Flucytosine should be stored within a tight temperature range of 15-25°C because it can precipitate at low temperatures, and form fluorouracil above 25°C. Side effects commonly experienced include rash and GI upset. Thrombocytopenia, anaemia, leucopenia and elevated liver enzymes are dose related and are more common when the plasma concentration exceeds 100mg/L.

During treatment with flucytosine a baseline blood count, renal and hepatic function should be measured and then monitored regularly.

Griseofulvin

Griseofulvin acts by disrupting the microtubule function of the fungal cells.

Indicated when topical treatment has failed or is not appropriate in treating dermatophyte infections, it is contraindicated in lupus erythematosus (may exacerbate) and severe hepatic disease.

The dose and the duration of treatment depends on what part of the body is being treated. Tinea of the skin and hair should be treated for between four and six weeks but may be longer for areas with a thicker keratin layer. Infections of the nails should be treated for up to 12 months as the treatment should continue until the infected nail has grown out.

Side effects include headache, GI upset, photosensitivity, rash, blurred vision, confusion, dizziness, fatigue, and taste disturbance. Some people find that consuming alcohol during a course of griseofulvin can cause skin flushing and an increased heart rate, so alcohol consumption during therapy is not recommended.

Terbinafine

Terbinafine inhibits ergosterol synthesis via inhibition of squalene epoxidase which leads to the disruption of cell membranes and cell death. It is fungicidal to dermatophytes and fungistatic against Candida albicans.

It is indicated to treat onychomycosis and dermatophyte infections when topical treatment is ineffective or not appropriate. The duration of treatment is dependent on the condition being treated, usually between 2-12 weeks.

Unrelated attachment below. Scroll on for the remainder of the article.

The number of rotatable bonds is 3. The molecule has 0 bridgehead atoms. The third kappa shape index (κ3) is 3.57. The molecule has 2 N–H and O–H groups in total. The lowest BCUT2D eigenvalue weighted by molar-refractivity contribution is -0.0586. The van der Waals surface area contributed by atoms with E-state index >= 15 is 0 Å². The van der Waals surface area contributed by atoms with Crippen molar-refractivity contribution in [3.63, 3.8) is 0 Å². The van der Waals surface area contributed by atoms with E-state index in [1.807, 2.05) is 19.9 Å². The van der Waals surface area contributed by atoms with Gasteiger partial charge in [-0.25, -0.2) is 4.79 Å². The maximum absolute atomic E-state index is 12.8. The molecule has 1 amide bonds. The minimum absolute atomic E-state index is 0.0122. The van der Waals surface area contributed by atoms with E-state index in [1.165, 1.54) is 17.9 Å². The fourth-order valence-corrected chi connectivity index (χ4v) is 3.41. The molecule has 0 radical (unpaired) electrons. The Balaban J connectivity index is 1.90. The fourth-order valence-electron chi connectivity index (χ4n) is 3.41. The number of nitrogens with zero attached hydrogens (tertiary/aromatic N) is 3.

Do not use terbinafine in patients with active, chronic, and/or severe hepatic disease. Adverse effects commonly include headache, GI upset, itch and/or rash, urticaria, temporary elevation of liver enzymes, arthralgia and myalgia. Reversible taste disturbance may also sometimes occur. It may worsen psoriasis, and so should be used cautiously in these patients.

Pentamidine

Used to treat or prevent Pneumocystis jiroveci (carinii) pneumonia (PCP). Its mode of action isn’t fully known and may include inhibition of the synthesis of protein, DNA, and RNA. It may also inhibit oxidative phosphorylation and has effects on the metabolism of folate. Pentamidine can interact with a wide variety of drugs.

Adverse effects are common and can be severe, with people suffering from AIDS more likely to be affected. Side effects are often encountered in the first week of intravenous treatment, possibly a result of accumulation of pentamidine in the tissues.

Side effects may present or persist weeks after the treatment has finished. Such side effects can include GI upset, taste disturbance, Stevens-Johnson syndrome, toxic epidermal necrolysis, confusion, dizziness, raised liver enzymes, nephrotoxicity, arrhythmias, hyper or hypo-glycaemia, pancreatitis, hypotension, electrolyte abnormalities, bronchospasm, thrombocytopenia or anaemia.

Side effects are less common with inhaled pentamidine, although it causes bronchospasm and cough, and should be used with caution in smokers or those suffering from asthma. A bronchodilator can be used prior to using the inhaled pentamidine to reduce this adverse effect. Inhaled pentamidine should not be used in patients suffering from active tuberculosis, because this increases the risk of transmission to others.

An ECG should be taken at baseline and regularly during treatment. Blood pressure, kidney and liver function, blood glucose, complete blood count, serum potassium, and serum calcium should all be monitored regularly during therapy.

Summary

Fungal infections requiring systemic treatment are often those that are hard to treat, fail topical therapy, or occur in immunocompromised patients. There are a broad range of systemic fungal conditions with an equally broad range of treatment options. Selection of an appropriate agent needs to account for the infection being treated, what agents have been used in the past, and other medications the patient is taking. Clinicians need to also ensure that an appropriate treatment duration is observed to ensure adequate resolution of the infection.

References: